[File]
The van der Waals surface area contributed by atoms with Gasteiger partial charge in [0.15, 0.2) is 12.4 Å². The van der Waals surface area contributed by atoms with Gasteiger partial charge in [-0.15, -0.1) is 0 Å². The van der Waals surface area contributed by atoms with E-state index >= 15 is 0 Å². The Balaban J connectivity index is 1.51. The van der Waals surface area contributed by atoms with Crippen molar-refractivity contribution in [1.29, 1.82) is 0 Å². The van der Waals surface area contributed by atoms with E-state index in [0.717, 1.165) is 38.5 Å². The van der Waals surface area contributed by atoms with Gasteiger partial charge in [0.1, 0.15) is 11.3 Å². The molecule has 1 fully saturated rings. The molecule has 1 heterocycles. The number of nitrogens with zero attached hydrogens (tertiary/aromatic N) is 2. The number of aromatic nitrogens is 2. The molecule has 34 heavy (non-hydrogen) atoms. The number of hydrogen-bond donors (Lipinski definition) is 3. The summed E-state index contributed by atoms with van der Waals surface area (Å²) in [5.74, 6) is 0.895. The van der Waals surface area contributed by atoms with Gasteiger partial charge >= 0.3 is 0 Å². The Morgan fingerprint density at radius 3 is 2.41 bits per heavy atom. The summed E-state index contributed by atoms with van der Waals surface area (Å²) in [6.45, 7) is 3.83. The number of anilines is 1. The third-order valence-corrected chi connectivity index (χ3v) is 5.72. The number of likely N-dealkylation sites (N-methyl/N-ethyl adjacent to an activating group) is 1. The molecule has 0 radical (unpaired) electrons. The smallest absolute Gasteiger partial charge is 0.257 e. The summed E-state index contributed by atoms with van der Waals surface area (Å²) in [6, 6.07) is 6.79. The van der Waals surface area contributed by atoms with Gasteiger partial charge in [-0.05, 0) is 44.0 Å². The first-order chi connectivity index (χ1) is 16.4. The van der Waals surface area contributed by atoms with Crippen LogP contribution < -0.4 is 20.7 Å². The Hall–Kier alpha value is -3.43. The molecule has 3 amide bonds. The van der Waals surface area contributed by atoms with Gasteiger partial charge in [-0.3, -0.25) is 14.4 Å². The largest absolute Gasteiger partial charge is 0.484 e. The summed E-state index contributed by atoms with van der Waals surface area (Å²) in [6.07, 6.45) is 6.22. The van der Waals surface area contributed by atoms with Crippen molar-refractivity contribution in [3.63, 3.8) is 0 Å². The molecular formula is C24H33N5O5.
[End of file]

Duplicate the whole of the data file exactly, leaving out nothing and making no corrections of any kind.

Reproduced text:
The van der Waals surface area contributed by atoms with Gasteiger partial charge in [0.15, 0.2) is 12.4 Å². The van der Waals surface area contributed by atoms with Gasteiger partial charge in [-0.15, -0.1) is 0 Å². The van der Waals surface area contributed by atoms with E-state index >= 15 is 0 Å². The Balaban J connectivity index is 1.51. The van der Waals surface area contributed by atoms with Crippen molar-refractivity contribution in [1.29, 1.82) is 0 Å². The van der Waals surface area contributed by atoms with E-state index in [0.717, 1.165) is 38.5 Å². The van der Waals surface area contributed by atoms with Gasteiger partial charge in [0.1, 0.15) is 11.3 Å². The molecule has 1 fully saturated rings. The molecule has 1 heterocycles. The number of nitrogens with zero attached hydrogens (tertiary/aromatic N) is 2. The number of aromatic nitrogens is 2. The molecule has 34 heavy (non-hydrogen) atoms. The number of hydrogen-bond donors (Lipinski definition) is 3. The summed E-state index contributed by atoms with van der Waals surface area (Å²) in [5.74, 6) is 0.895. The van der Waals surface area contributed by atoms with Gasteiger partial charge >= 0.3 is 0 Å². The Morgan fingerprint density at radius 3 is 2.41 bits per heavy atom. The summed E-state index contributed by atoms with van der Waals surface area (Å²) in [6.45, 7) is 3.83. The number of anilines is 1. The third-order valence-corrected chi connectivity index (χ3v) is 5.72. The number of likely N-dealkylation sites (N-methyl/N-ethyl adjacent to an activating group) is 1. The molecule has 0 radical (unpaired) electrons. The smallest absolute Gasteiger partial charge is 0.257 e. The summed E-state index contributed by atoms with van der Waals surface area (Å²) in [6, 6.07) is 6.79. The van der Waals surface area contributed by atoms with Gasteiger partial charge in [-0.05, 0) is 44.0 Å². The first-order chi connectivity index (χ1) is 16.4. The van der Waals surface area contributed by atoms with Crippen LogP contribution < -0.4 is 20.7 Å². The Hall–Kier alpha value is -3.43. The molecule has 3 amide bonds. The van der Waals surface area contributed by atoms with Gasteiger partial charge in [-0.3, -0.25) is 14.4 Å². The largest absolute Gasteiger partial charge is 0.484 e. The summed E-state index contributed by atoms with van der Waals surface area (Å²) in [6.07, 6.45) is 6.22. The van der Waals surface area contributed by atoms with Crippen molar-refractivity contribution in [3.63, 3.8) is 0 Å². The molecular formula is C24H33N5O5.